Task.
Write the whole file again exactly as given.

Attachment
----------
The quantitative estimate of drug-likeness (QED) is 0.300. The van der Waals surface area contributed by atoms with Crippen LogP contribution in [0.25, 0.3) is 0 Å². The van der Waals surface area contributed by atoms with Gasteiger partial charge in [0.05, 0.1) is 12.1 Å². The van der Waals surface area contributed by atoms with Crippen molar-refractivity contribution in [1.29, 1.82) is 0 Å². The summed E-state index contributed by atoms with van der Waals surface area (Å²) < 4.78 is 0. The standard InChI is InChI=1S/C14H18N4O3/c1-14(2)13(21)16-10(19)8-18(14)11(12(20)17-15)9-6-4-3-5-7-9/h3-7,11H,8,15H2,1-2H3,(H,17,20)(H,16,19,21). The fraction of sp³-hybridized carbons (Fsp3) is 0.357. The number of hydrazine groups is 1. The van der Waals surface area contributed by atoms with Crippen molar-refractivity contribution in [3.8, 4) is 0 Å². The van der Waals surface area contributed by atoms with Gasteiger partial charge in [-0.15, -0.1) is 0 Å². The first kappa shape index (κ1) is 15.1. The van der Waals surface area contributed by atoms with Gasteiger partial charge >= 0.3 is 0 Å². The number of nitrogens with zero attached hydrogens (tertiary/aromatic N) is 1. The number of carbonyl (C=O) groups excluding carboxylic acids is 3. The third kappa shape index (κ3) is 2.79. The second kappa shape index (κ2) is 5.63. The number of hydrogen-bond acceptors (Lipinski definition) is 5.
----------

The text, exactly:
The quantitative estimate of drug-likeness (QED) is 0.300. The van der Waals surface area contributed by atoms with Crippen LogP contribution in [0.25, 0.3) is 0 Å². The van der Waals surface area contributed by atoms with Gasteiger partial charge in [0.05, 0.1) is 12.1 Å². The van der Waals surface area contributed by atoms with Crippen molar-refractivity contribution in [1.29, 1.82) is 0 Å². The summed E-state index contributed by atoms with van der Waals surface area (Å²) < 4.78 is 0. The standard InChI is InChI=1S/C14H18N4O3/c1-14(2)13(21)16-10(19)8-18(14)11(12(20)17-15)9-6-4-3-5-7-9/h3-7,11H,8,15H2,1-2H3,(H,17,20)(H,16,19,21). The fraction of sp³-hybridized carbons (Fsp3) is 0.357. The number of hydrazine groups is 1. The van der Waals surface area contributed by atoms with Crippen molar-refractivity contribution in [3.8, 4) is 0 Å². The van der Waals surface area contributed by atoms with Gasteiger partial charge in [-0.15, -0.1) is 0 Å². The first kappa shape index (κ1) is 15.1. The van der Waals surface area contributed by atoms with Gasteiger partial charge >= 0.3 is 0 Å². The number of nitrogens with zero attached hydrogens (tertiary/aromatic N) is 1. The number of carbonyl (C=O) groups excluding carboxylic acids is 3. The third kappa shape index (κ3) is 2.79. The second kappa shape index (κ2) is 5.63. The number of hydrogen-bond acceptors (Lipinski definition) is 5.